Stine Linnemann, 25. The Danish Design School, Textile project 2. year 2009.
– specialism: Weaving and printing.
I’m currently attending The Danish Designschool, doing my 3rd year so far. Before that I took a course at Skolen for Kunst & Design in Århus (http://www.kunstogdesign.dk/ ) for one semester before and while applying for the designschool. Last summer I had a brief two week internship at textile and colour designer Margrethe Odgaard (http://margretheodgaard.com/) and I am currently doing an evening course in pattern making for clothes at Margrethe Skolen (http://margrethe-skolen.dk).
What was the most valuable you learned before starting at your education?
A teacher suggested I apply for the textile department, because I made a lot of patterns and had a big interest for colours. Following her advice opened doors I had never even imagined, as I came from a background of drawing, painting and doing computer graphics.
Slitage (translates to “worn down” in English). My first weaving project took 5 weeks and the assignment set out by the teacher was to use no colours, think of no function and be inspired by the word spor (translates roughly to “trails” og “footprints” I chose to understand it as “leaving a mark”).
My main inspiration for this project was a number of photos I took of worn down urban environment. I also had a variety of materials that inspired me indirectly: VHS tape, tinfoil, pill package, etc. I quickly learned that my traditional way of sketching wasn’t much good and it was a time of experimenting and learning-by-doing at the looms.
Where do you get inspiration from in general?
I love macro photos and finding beauty in unlikely places, be it a physical mutation, a broken tile or decomposing food. In general I’m overwhelmed by the amount of inspiration I find everywhere and I always bring my digital camera with me to capture it.
How is your process when you design?
I like to spend a lot of time researching and always find myself with more material than I can use. When I feel the time is ripe I decide which way I want to take my project, and then I start testing out the ideas I have in my head. I use whichever methods I find appropriate, be it weaving, draping fabric or more untraditional approaches such as recently when I found myself paintings long strips of toiletpaper in vibrant colours…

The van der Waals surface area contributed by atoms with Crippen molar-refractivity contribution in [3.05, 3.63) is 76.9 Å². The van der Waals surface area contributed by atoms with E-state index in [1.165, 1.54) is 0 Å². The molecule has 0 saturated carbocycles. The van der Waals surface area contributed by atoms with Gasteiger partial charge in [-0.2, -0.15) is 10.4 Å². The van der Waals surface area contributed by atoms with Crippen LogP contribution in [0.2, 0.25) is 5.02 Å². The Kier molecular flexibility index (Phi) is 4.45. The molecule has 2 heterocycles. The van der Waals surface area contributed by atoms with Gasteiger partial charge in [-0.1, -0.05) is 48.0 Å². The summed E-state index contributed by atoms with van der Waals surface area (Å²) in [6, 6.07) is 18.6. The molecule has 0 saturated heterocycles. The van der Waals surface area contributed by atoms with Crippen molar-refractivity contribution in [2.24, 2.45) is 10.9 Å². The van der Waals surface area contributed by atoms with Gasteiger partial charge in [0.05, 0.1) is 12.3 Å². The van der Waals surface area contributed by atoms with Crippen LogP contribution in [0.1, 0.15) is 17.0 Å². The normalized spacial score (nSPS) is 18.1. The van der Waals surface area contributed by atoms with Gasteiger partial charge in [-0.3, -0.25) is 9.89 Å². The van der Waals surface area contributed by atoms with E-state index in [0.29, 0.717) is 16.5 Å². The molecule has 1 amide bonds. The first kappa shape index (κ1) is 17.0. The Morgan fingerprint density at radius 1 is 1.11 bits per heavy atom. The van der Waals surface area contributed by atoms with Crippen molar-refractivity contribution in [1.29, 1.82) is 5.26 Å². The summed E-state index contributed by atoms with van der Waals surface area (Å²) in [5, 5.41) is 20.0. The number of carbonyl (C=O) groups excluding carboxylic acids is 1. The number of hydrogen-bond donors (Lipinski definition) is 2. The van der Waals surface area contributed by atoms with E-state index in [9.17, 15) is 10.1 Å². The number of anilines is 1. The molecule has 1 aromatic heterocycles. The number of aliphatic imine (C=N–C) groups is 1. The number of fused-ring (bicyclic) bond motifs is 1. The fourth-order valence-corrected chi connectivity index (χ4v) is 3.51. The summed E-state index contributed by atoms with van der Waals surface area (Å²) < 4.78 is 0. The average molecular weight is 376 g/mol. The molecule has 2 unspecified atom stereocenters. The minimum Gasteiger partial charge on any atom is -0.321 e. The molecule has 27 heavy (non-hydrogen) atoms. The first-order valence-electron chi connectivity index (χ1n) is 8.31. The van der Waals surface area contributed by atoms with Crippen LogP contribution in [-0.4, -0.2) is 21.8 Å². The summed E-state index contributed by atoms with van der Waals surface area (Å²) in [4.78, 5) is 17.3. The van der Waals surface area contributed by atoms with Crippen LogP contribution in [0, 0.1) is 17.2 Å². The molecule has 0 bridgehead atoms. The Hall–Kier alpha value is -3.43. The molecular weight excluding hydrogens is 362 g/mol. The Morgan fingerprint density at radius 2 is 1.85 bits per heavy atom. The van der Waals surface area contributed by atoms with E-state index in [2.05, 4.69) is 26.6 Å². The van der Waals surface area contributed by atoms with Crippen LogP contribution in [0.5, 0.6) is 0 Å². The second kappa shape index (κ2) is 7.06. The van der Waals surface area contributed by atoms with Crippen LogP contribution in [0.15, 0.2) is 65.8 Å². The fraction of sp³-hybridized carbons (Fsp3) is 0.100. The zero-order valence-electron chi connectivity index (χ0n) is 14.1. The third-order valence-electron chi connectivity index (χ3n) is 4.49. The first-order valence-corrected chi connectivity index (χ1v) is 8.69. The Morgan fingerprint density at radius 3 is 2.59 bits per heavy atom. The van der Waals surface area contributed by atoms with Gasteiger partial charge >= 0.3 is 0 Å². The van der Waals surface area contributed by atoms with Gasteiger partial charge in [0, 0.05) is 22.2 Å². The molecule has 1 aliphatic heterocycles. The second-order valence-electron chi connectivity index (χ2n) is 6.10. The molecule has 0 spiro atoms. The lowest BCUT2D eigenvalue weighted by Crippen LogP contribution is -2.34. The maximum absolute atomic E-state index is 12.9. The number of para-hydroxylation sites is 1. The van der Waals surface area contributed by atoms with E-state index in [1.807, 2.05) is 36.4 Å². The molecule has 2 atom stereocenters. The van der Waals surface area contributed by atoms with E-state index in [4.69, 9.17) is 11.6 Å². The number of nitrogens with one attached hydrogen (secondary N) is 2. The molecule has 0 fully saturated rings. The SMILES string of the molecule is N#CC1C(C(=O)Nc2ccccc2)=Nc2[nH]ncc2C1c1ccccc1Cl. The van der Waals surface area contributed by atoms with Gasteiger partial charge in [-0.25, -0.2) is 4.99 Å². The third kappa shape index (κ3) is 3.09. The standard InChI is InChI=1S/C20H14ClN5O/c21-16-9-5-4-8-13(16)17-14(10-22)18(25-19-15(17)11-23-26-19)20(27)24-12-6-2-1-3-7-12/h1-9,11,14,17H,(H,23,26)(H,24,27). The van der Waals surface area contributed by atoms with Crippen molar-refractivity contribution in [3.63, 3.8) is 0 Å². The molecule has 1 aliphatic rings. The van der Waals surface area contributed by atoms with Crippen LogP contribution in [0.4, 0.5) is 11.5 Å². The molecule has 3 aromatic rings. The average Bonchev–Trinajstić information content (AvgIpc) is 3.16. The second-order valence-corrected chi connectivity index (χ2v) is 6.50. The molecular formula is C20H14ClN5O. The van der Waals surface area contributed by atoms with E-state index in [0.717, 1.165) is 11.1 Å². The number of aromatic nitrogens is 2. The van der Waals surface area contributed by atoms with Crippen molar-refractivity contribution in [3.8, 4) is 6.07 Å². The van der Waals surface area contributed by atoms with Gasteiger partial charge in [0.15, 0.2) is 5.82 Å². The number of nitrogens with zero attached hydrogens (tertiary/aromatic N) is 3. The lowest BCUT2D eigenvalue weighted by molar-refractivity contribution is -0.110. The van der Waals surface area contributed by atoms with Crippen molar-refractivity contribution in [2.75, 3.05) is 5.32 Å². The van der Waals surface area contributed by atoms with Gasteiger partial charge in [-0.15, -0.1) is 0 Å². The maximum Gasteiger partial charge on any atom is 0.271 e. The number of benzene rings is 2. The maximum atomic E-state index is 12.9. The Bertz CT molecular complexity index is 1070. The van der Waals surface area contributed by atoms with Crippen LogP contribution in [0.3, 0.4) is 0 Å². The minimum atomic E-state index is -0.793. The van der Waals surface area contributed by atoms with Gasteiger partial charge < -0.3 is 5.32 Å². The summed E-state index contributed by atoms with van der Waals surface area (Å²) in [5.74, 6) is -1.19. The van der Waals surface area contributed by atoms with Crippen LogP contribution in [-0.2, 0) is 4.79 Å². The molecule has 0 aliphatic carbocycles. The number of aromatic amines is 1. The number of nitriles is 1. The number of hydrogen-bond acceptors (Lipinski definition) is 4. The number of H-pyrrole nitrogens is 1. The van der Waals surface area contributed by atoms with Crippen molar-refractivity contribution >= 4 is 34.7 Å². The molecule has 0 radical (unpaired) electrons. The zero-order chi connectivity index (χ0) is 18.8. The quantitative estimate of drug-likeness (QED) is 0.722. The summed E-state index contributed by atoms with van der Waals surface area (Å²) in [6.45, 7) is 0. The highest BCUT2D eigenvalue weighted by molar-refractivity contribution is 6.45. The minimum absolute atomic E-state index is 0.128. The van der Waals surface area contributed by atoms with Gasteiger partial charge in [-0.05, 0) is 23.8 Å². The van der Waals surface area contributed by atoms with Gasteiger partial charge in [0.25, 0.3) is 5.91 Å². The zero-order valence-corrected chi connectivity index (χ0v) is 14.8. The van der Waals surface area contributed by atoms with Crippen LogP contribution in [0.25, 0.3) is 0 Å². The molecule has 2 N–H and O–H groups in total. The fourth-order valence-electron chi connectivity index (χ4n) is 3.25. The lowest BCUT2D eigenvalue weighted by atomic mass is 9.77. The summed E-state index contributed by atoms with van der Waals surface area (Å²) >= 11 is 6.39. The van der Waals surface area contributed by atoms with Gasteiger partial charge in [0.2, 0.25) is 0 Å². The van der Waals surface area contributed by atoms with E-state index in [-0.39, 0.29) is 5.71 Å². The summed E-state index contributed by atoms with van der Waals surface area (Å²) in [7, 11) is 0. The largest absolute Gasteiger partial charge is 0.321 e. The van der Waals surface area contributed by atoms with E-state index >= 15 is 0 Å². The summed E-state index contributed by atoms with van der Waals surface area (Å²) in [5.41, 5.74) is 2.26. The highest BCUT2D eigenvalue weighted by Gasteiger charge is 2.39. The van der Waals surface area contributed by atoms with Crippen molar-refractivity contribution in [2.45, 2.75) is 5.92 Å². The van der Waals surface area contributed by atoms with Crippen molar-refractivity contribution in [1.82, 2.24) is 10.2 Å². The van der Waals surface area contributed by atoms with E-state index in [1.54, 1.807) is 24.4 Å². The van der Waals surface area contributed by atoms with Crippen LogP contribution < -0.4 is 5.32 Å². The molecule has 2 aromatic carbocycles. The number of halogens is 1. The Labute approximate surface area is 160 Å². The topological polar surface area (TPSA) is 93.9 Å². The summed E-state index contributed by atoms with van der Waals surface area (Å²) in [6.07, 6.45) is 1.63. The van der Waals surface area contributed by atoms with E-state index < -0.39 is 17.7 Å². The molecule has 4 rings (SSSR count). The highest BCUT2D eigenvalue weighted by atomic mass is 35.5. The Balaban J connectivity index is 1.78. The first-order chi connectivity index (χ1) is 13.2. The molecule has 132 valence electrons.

What do you find most difficult about the design process?
Stopping! I always want to explore things further and never feel like I have enough time to ‘geek out’.
What are your strenghts?
I’m curiousness, hard-working and I have a deeply rooted love for expressing myself and creating.
What are your weaknesses?
I often feel ‘behind’ because I had very little previous experience with textiles when I joined the school, for example not being able to knit and having practically zero sewing skills.
Describe your collection with three words?
Urban, experimental, textured.
What machines and techniques did you use:
I mainly used digital ARM-looms, programming my patterns on the computer and testing them out. The techniques I used included honeycomb, satin (warp and weft), floats, crepe wool and different mixes of materials.
Which technique was the most difficult?
Trying to “think weave” was the most difficult. For example the fabric inspired by broken tiles cause me a lot of difficulty, until I realised I could “draw” with different types of satin.
Which garment was most difficult to make?
The one inspired by old gum on the sidewalk, trying to control how some areas are more raised than others creating bold texture.
Which swatch is your favorite?
My personal favourite is the one I made inspired by bike tracks left in a wet newspaper because of its subtlety. It’s metallic jettex polyester and grey crepe wool with raised areas created by floats.
Is there something you regret not doing in your collection?
I missed working with colours and sometimes wish I’d used some, but at the same time I think it was a good exercise for me to focus on materials and technique.
What made you pursue weaving?
I never thought I’d find weaving the least bit exciting – I used to associate it with heavy, geometrical stuff in earth tones from the 70s! If it hadn’t been an obligatory part of my education, I would never have pursued it. So it was a great surprise to me that weaving is so much fun and it seems to contain endless possibilities! I love trying to make up patterns on the computer and how you never really know how it’s going to turn out until you try it – and how the same recipe can be a million different things depending on the materials you use.
Why did you choose the Danish Design School?
I chose it because it’s one of the largest danish design schools and one of the few that qualify for S.U., the government sponsored monthly payment students receive in Denmark. I didn’t know much about the school when I started here, other than how difficult it is to get in.
What did you think of the education?
I love that there’s focus on craft skills and that the workshops of the school are so nice. I think the education is very different depending on which specialty you are doing, but I have nothing but good things to say about both the textile department’s staff, the teachers and my fellow students.
Which fellow students would you like to highlight?
Stine Marie Krebs, Signe Rand Ebbesen, Sine Stenbek Andersen and Linnea Karoline Holck to name a few.
Why do you want to be a designer?
I love being creative and working with my hands while developing ideas.
What was your childhood dream job?
Where can we find more information on you?